Sens. Chris Murphy and Jeff Merkley at the introduction of their Medicare buy in bill last year.

Washington – A sweeping Medicare for All proposal was given its first public hearing Tuesday, but isn’t likely to become law anytime soon.

Still, the hearing before the House Rules Committee allowed progressive House Democrats to promote a controversial proposal that has split their party – as well as Connecticut’s all-Democratic congressional delegation.

Sen. Richard Blumenthal, D-Conn., and Rep. Jahana Hayes, D-5th District, are co-sponsors of Medicare-for-All plans that would replace private insurance and  Medicare and Medicaid with a universal, “single-payer”  health plan for all Americans that is run by the federal government and most likely paid for through new taxes on individuals and businesses.

Other members of Connecticut’s congressional delegation support more modest changes, mostly Medicare “buy in” plans that would allow Americans to purchase coverage in a health care plan modeled after the one that covers those who are 65 and older.

Rep. Rosa DeLauro, D-3rd District, for instance, plans to reintroduce a bill Wednesday that would automatically enroll Americans who are uninsured or do not have employer-sponsored insurance—including those who purchase coverage on the individual market—into a “Medicare for America” plan. Unlike traditional Medicare, DeLauro’s plan would offer full coverage for prescription drugs, dental, vision, and hearing services.

Sen. Chris Murphy, D-Conn., also plans to reintroduce his Medicare buy in plan on Wednesday.

U.S. Rep. Rosa DeLauro Thomas Breen / New Haven Independent

Murphy’s plan, co-sponsored by Sen. Jeff Merkley, D-Ore., would give people who qualify for Affordable Care Act subsidies the option to purchase a new Medicare “Part E” plan. It would use the same network of doctors and hospitals who now serve Medicare patients, but would include other non-elderly medical services, including pediatrics and maternity.

Neither DeLauro’s or Murphy’s bills would have a big impact on the private health insurance marketplace, nor would they change Medicaid or traditional Medicare.

But others are seeking a much bigger overhaul of the nation’s health care system, saying a piecemeal approach won’t work.

“We are involved in a great struggle not unlike, to be honest with you, the struggles of the labor movement, the struggles of the civil rights movement, the struggles of the women’s movement, the struggles of the gay community, the struggles of the environmental movement,” said Sen. Bernie Sanders, I-Vt., the chief sponsor of a Medicare for All plan in the Senate. “This is what we’re about.”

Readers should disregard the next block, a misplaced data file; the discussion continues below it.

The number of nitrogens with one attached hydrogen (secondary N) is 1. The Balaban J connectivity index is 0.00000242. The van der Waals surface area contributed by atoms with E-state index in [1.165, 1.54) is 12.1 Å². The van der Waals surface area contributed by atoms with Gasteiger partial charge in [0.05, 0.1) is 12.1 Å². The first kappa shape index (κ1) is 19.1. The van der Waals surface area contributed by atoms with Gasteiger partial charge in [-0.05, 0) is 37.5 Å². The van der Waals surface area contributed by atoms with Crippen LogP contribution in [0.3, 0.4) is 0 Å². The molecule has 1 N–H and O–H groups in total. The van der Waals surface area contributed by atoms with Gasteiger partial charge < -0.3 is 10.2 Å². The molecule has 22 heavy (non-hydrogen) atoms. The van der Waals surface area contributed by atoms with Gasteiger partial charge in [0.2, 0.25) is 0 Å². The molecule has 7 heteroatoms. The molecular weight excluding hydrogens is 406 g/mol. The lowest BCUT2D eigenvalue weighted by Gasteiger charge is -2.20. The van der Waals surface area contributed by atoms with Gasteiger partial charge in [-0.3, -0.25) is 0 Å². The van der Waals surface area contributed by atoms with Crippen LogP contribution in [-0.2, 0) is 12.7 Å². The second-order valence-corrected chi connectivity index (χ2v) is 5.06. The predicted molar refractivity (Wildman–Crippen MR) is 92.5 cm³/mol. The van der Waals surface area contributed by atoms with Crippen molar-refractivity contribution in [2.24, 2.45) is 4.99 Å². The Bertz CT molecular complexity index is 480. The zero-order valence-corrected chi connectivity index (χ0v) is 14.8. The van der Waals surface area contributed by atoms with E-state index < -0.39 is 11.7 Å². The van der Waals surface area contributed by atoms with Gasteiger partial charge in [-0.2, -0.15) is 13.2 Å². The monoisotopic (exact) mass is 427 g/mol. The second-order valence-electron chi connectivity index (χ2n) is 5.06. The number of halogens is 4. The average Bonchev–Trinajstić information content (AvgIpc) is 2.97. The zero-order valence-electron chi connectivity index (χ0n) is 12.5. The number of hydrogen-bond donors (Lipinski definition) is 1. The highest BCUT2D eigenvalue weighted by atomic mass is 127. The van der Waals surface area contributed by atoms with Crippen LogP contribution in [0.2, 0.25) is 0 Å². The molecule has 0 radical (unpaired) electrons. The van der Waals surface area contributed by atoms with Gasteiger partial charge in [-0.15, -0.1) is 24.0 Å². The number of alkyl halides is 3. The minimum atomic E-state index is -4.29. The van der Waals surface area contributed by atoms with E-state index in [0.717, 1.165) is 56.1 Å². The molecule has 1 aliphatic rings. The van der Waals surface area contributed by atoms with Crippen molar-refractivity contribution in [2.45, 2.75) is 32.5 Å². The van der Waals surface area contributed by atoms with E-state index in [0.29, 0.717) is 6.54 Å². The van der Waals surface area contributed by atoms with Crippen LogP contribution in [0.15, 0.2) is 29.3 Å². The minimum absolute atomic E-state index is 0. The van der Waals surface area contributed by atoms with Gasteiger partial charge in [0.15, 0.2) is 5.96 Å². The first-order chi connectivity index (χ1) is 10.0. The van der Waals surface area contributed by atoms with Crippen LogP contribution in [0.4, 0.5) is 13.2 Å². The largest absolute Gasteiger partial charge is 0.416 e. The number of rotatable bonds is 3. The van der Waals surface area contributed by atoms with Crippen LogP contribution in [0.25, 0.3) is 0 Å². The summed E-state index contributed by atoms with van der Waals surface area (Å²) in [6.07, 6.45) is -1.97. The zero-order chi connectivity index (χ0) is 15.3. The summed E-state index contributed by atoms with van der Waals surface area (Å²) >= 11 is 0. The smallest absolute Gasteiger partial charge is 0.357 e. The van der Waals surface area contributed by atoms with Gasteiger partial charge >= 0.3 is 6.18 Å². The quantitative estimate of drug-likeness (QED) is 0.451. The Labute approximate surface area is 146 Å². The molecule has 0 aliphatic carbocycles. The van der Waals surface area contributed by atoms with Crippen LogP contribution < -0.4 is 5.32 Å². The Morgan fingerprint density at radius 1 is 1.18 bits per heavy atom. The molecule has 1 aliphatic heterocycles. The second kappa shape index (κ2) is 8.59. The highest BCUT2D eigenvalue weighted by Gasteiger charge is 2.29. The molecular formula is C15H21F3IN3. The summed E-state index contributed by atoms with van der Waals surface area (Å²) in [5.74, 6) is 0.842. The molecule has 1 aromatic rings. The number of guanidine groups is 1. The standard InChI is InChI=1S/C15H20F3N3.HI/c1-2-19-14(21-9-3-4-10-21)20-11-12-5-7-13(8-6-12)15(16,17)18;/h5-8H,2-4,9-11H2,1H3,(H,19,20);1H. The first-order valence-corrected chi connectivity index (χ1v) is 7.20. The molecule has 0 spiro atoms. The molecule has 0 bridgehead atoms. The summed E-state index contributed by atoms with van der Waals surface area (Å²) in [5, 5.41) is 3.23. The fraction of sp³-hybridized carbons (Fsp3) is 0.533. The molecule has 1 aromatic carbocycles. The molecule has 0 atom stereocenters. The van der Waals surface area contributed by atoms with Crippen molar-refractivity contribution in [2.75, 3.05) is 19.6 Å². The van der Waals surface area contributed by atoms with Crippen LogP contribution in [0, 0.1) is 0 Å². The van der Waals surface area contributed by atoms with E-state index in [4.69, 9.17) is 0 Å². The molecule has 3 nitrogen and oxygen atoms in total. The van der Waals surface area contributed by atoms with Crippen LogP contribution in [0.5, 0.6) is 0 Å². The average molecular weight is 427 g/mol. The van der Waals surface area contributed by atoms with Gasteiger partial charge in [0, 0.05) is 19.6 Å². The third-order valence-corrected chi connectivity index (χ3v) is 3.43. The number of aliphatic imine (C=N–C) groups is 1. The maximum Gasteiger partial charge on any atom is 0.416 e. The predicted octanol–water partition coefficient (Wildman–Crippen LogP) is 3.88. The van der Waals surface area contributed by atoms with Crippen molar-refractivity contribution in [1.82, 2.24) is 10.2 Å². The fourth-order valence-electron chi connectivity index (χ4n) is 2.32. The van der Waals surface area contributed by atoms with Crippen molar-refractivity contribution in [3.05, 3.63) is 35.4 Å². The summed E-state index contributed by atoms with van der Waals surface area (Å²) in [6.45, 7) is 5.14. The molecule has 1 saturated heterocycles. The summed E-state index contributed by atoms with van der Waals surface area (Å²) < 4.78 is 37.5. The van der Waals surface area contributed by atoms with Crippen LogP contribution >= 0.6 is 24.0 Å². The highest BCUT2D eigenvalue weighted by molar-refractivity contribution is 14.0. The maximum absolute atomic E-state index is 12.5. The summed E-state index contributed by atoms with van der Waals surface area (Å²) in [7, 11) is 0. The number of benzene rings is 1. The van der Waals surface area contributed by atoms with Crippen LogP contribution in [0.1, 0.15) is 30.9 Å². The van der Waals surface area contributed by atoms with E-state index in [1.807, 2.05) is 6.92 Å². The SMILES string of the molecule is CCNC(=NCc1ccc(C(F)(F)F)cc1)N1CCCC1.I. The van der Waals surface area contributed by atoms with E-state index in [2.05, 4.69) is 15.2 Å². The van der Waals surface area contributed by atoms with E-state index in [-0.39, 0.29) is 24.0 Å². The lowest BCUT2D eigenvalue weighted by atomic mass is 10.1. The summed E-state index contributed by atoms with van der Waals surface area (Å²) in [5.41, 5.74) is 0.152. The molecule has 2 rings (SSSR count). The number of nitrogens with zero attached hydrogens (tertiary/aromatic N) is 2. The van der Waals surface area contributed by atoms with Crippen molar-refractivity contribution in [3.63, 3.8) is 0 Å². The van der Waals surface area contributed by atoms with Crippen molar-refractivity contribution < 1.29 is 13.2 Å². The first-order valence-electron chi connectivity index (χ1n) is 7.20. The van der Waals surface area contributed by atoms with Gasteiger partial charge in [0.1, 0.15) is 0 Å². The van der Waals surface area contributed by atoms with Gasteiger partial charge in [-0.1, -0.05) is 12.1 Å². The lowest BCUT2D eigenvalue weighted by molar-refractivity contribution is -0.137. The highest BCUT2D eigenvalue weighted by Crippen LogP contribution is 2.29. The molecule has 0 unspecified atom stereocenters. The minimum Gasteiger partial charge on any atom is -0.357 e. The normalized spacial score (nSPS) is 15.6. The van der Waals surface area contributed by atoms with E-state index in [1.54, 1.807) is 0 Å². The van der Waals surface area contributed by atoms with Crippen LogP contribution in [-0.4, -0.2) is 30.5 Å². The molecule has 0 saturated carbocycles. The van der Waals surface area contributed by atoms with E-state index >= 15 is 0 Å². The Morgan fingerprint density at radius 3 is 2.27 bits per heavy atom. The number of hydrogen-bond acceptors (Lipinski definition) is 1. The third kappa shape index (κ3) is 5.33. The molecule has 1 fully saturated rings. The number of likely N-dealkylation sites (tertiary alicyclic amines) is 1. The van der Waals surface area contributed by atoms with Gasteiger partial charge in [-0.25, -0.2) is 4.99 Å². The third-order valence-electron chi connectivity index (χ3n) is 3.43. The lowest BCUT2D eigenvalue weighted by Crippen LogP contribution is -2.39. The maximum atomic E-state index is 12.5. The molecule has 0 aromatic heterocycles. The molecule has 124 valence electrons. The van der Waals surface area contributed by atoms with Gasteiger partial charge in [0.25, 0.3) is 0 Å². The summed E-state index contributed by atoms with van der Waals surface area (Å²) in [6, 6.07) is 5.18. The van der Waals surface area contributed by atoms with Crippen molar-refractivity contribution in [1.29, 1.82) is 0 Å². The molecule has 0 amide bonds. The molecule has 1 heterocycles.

Blumenthal is a co-sponsor of Sanders’ bill, as are several of the leading contenders for the 2020 Democratic nomination for the White House, including Sens. Kamala Harris, Cory Booker, Kirsten Gillibrand and Elizabeth Warren.

However, former Vice President Joe Biden, another Democrat running for the White House, on Monday said he supported giving Americans an option to buy into a Medicare-based insurance plan.

Sen. Bernie Sanders

At Tuesday’s Rules Committee hearing on the House Medicare for All proposal, sponsored by Rep. Pramila Jayapal, D-Wash., and supported by Jahana Hayes and more than 90 other House Democrats,  Republicans panned the plan as too expensive and likely to erode the quality of health care in the nation.

The top Republican on the committee, Rep. Tom Cole, R-Okla., called the proposal a “radical bill” and said its sponsors “have not told us how much this massive new program would cost, who would pay for it, and how much taxes would have to go up” to cover the program’s costs.

The Congressional Budget Office plans to release a report Wednesday on the costs of single-payer coverage. A Republican witness at the hearing predicted it would cost between $32 trillion and $39 trillion.

Meanwhile, witnesses invited to testify by Democrats told compelling stories about the shortfalls of the current system, in which 173 million Americans are dependent on employer-based coverage and the cost of medicine is out of reach for many of the uninsured.

Ady Barkan, a health care activist dying of ALS, told of raising money to pay for medical care through a “GoFundMe” page.

“We should have a national safety net to help us when we fall,” Barkan said through the aid of a computer because he can no longer speak.

Farzon Nahvi, an emergency room physician in New York, told of patients who had to forego critically needed care, including one with appendicitis, because they could not afford it.

“If you ask any ER doctor, nurse, or janitor in this country, you will hear countless stories of patients who came to seek medical care only to walk out in the middle of their treatment,” Nahvi said. “The reality for many people in this country is that seeking medical care means weighing their health against their wallet.”